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Self-Care

Napping Improves Skills, Prevents Burnout

Evidence is mounting that catching a few more minutes of sleep each night or taking a midday nap will enhance information processing and learning.

Recent experiments by Dr. Alan Hobson, Robert Stickgold, Ph.D., and Matthew Walker, Ph.D., show that an afternoon snooze reverses information overload and that a 20 percent overnight improvement in learning a motor skill is traceable to a late stage of sleep that some early risers may be missing. The studies indicate that the brain uses a night's sleep to consolidate the memories of habits, actions and skills acquired throughout the day.

The bottom line: we should stop feeling guilty about taking an afternoon "power nap" or catching a few extra winks the night before an important event, the researchers said.

Stickgold and colleagues found that "burnout," which includes irritation, frustration and poorer performance on a mental task, sets in as a day of training activity wears on. Subjects in the study performed a visual task, reporting the horizontal or vertical orientation of three diagonal bars against a background of horizontal bars in the left corner of a computer screen, the research team explained.

Scores worsened over the course of four practice sessions conducted throughout the day, according to the study results. A 30-minute nap after the second session prevented any further deterioration, while a one-hour nap boosted performance in the third and fourth sessions, the study reported.

To ensure that the burnout was limited to the brain visual system circuits involved in the task, rather than just fatigue, the research team switched the location of the task to the right corner of the screen for the fourth practice session. This time, subjects experienced no burnout and performed about as well as they did in the first session or after a short nap, team members noted.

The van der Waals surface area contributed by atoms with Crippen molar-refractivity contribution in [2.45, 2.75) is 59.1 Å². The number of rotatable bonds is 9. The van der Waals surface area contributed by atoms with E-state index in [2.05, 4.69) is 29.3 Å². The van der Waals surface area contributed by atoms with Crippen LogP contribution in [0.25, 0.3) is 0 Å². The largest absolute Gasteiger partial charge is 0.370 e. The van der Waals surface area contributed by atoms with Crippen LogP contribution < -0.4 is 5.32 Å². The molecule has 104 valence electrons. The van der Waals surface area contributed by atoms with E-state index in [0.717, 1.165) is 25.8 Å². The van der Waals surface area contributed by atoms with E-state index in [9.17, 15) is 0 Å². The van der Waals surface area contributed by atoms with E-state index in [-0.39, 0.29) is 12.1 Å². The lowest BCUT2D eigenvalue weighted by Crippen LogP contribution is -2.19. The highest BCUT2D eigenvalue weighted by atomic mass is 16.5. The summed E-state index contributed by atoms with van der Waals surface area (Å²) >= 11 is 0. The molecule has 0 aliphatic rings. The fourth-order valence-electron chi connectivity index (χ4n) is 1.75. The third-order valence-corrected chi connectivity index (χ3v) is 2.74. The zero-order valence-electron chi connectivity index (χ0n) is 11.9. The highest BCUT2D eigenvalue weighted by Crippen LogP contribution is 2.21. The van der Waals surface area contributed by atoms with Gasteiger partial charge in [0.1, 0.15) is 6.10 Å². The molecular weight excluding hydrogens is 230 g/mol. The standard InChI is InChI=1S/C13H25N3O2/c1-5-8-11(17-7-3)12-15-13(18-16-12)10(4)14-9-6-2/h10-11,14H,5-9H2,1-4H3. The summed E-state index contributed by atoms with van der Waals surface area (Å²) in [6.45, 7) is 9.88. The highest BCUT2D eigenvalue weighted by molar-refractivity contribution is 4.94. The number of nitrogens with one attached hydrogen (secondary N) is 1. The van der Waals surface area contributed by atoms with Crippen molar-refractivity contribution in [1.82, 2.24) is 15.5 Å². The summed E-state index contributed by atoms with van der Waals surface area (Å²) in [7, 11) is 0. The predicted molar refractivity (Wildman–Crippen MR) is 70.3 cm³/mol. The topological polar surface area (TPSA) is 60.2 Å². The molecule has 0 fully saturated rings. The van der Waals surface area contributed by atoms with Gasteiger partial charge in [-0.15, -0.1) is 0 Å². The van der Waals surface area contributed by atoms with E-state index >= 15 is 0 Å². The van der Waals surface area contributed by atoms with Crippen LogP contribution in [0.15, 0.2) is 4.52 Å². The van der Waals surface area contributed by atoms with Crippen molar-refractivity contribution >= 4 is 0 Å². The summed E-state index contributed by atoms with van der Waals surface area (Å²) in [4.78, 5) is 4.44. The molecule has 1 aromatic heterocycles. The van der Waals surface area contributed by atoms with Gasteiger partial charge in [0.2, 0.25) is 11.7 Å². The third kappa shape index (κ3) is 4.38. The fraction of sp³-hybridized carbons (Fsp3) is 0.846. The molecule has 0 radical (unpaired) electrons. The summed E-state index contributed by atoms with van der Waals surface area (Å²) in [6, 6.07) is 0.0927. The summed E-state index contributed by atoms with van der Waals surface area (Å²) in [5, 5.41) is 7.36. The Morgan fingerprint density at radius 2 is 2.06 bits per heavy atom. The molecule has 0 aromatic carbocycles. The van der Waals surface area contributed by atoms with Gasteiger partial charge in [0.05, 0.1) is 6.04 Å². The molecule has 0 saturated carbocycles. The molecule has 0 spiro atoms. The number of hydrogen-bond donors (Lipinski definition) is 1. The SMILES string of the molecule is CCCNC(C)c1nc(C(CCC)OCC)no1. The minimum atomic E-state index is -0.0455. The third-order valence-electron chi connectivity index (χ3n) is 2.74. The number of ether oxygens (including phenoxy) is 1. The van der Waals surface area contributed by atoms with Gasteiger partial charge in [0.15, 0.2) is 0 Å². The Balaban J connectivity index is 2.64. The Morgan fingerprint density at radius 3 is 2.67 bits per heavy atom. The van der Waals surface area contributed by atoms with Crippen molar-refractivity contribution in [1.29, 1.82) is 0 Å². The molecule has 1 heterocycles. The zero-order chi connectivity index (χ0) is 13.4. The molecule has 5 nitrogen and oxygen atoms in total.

The researchers said neural networks in the visual cortex "gradually become saturated with information through repeated testing, preventing further perceptual processing." They suggest the burnout may be the brain's "mechanism for preserving information that has been processed but has not yet been consolidated into memory by sleep."

So how might a nap help? Recordings of the brain and ocular electrical activity monitored during sleep showed that the longer, one-hour naps contained more than four times as much deep, or slow sleep and rapid eye movement (REM) than the half-hour naps. The team traced overnight memory consolidation and improvement on the same perceptual task to amounts of slow wave sleep (SWS) in the first quarter of the night and to REM sleep in the final quarter. Since a nap does not allow adequate time for the early morning REM sleep effect to occur, a slow wave sleep effect is assumed to be the antidote to burnout, they said.

The researchers speculate that sleep may enhance motor skill learning by powerful bursts of synchronous neuronal firing, called spindles. They are thought to promote new neural connections by triggering an influx of calcium into cells of the cortex; an increase in spindles has been found following training on a motor task, the team noted.

The study implies that sleep can help in learning sports, a musical instrument or artistic movement control, according to the researchers.

"All such learning of new actions may require sleep before the maximum benefit of practice is expressed," they said.

In addition, a full night of sleep may prove to be useful because it is important to experience the final two hours of sleep, the team added.

"Life's modern erosion of sleep time could shortchange your brain of some learning potential," said Walker.

The study may also explain why infants sleep so much.

"Their intensity of learning may drive the brain's hunger for large amounts of sleep," Walker said.


© 2002 Health Resources Publishing